Swedish Lapland

I recently went to Denmark, my fourth Nordic country, and it’s made me all nostalgic for my other three Nordic adventures… and they really were adventures! 

I have sat down to write about Sweden a thousand times but never seem able to put words to screen. My snowy adventure in Swedish Lapland in February 2013 was such a once-in-a-lifetime, out-of-this-world experience that my words will never be able to do it justice. But I’ve dug out the diary I kept at the time and am giving it a shot.

Just days after my 21st birthday I landed at Kiruna airport, a town nestled in the far north of Swedish Lapland. We were heading to Björkliden, out in the arctic wilderness, for four days and it was like nothing I had ever experienced before.

Swedish Lapland

Swedish Lapland

The plane landed in the dark, somewhat surreally, on a runway covered in snow. Within moments, our luggage was being driven off to the small ski resort we were staying in and we were gearing up in snowsuits and helmets so that we soon resembled giant slugs. And then – just an hour after getting off the plane – we were riding snowmobiles (skidoo) through the wilderness. I wasn’t driving so I just got to sit back – okay cling on for dear life – as we flew through snow-covered Narnia in the dark. As it was ‘warm for this area’ – a toasty minus 5 – and we were appropriately geared up, the cold only really stung your face at that point. The space was vast; just snow and trees and the occasional cabin on the lakeside (we whizzed across the frozen lakes no problem). It was unbelievable.

After a while, our guide stopped in the woods at a wilderness cabin. Once the skidoos were turned off, it was incredible how silent it was – apart from the occasional husky howl in the distance! The snow made it easy to see in the pitch black, helped by the vast amount of stars visible without artificial lighting. We were suddenly like kids on the world’s best snow day. The snow was knee deep and begging to be jumped in. And so that’s just what we did. I can also remember creeping to the edge of the woods, which had a sudden drop, and looking out across the frozen valley in awe.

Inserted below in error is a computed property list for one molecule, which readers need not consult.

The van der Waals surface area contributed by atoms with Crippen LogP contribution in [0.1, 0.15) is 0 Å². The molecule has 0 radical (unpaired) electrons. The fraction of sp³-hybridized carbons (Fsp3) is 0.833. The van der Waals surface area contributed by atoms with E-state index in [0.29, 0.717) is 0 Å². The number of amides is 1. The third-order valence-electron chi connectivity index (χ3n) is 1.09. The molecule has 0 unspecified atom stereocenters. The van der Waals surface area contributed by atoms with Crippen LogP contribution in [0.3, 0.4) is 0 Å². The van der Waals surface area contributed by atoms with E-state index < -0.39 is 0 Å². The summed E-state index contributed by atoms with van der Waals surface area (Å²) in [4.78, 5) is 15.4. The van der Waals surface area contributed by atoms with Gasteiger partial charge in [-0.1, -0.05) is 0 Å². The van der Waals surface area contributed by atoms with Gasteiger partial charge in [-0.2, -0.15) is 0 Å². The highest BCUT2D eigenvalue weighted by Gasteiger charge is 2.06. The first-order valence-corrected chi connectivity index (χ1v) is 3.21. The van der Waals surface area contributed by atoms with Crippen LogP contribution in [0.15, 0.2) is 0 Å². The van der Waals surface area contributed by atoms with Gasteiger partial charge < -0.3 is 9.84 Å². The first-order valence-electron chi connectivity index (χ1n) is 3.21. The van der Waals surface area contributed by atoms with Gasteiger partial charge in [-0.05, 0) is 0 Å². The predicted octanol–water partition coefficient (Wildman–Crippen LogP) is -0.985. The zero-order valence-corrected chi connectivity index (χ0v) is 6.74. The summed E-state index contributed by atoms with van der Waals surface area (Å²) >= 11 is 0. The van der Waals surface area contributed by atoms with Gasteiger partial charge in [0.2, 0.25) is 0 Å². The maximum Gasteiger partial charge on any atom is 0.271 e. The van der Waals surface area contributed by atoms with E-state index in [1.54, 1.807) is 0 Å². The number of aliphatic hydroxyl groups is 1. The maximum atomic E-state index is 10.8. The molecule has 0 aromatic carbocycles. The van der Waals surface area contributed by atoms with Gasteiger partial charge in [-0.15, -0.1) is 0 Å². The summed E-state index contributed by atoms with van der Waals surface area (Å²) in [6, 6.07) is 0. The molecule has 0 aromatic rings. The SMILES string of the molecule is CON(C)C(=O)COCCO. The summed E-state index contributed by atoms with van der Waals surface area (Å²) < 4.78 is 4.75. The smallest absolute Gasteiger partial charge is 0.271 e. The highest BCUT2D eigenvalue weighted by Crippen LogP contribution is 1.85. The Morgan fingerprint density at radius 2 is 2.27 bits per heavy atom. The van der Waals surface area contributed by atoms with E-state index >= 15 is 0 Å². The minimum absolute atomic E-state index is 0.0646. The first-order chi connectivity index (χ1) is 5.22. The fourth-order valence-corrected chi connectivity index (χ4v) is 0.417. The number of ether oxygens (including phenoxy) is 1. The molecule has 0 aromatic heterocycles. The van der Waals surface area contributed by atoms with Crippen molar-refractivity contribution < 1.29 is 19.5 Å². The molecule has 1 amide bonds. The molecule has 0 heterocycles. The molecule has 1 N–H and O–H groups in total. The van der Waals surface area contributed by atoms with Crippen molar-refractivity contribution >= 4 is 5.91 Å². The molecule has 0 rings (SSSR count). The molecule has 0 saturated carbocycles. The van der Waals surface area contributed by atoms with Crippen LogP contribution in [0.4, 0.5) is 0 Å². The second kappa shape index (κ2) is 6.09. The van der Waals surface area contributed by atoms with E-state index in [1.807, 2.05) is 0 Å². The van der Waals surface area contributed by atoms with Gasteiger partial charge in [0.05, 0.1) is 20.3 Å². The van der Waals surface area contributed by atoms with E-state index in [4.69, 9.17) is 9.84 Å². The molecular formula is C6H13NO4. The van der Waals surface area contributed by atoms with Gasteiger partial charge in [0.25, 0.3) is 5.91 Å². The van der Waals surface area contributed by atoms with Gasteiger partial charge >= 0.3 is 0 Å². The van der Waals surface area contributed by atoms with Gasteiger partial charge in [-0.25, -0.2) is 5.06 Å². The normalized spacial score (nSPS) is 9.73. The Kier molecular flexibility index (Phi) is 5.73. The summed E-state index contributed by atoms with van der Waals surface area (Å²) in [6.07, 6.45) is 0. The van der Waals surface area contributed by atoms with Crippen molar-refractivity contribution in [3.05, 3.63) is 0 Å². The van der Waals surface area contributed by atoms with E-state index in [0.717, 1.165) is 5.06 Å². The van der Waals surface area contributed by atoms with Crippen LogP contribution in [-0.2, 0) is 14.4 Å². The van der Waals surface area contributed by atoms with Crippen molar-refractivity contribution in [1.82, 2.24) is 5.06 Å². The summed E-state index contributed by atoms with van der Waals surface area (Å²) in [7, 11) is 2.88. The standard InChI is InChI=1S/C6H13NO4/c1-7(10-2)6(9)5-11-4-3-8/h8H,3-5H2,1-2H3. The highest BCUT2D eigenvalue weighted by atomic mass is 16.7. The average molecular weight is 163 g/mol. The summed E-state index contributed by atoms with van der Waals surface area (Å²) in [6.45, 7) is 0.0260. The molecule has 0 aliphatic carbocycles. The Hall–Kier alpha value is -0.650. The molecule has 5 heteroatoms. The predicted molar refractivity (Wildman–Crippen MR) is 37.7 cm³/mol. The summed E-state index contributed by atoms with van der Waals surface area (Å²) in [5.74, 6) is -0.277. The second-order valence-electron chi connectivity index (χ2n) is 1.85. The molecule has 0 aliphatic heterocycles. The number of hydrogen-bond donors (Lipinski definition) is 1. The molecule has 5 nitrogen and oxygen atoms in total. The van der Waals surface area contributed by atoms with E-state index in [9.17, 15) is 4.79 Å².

We were taken into the cabin – which had several foot of snow sat on top of it like a weird hat – and sat around the open fire where we drank warm lingonberry juice and ate sandwiches in the warmth.

And then we were off again, whizzing across a frozen lake to the ice hotel!

Swedish Lapland

Swedish Lapland

Swedish Lapland

Swedish Lapland

Swedish Lapland

Swedish Lapland

The ice hotel is built every year from natural snow and ice from the Torne river and it is 100% on my bucket list to go back one day and spend the night. This time though, we were just popping in for a nose. From the outside, it looked like an enormous, extravagant igloo. We headed in through the reindeer skin doors into an entirely-made-out-of-ice lobby and then through to the Ice bar. There was a blue-glowing ice bar, a multi-coloured ice chandelier and Emile Sande was playing on the sound system! Vodka was the main drink on offer because it doesn’t freeze, so we all had a vodka cocktail and chilled – lol – in the bar area for a while. It’s a cliché, but it all felt so surreal.

Swedish Lapland

Swedish Lapland

Swedish Lapland

Swedish Lapland

Swedish Lapland

Swedish Lapland

We got a pre-arranged taxi to Björkliden. It was a long journey but when we were nearly there, my dad suddenly grabbed my arm and pointed and there were northern lights flashing through the window! We arrived a few minutes later and when we stepped out the taxi – bam – northern lights across the whole sky! They weren’t as dramatic as you see on the TV but they were a bright emerald green, creeping over the mountains and curling and dancing across the sky. We were wandering around vaguely looking for our cabin but with our eyes really fixated above. The temperature had dropped significantly and my hands physically hurt in the cold, but so worth it! When we eventually found our cabin, we stood on the balcony watching them across the whole sky.

The next morning, we had our first look at the area in daylight. That view. Our balcony overlooked a frozen lake and we were surrounded by snow covered mountains. Everything sparkled as the sun rose (about mid-morning) and we were treated to the northern lights during the day time which is a difficult one to describe – the colours of the sky were gorgeous!

What. A. Welcome.

Swedish Lapland

Swedish Lapland

Swedish Lapland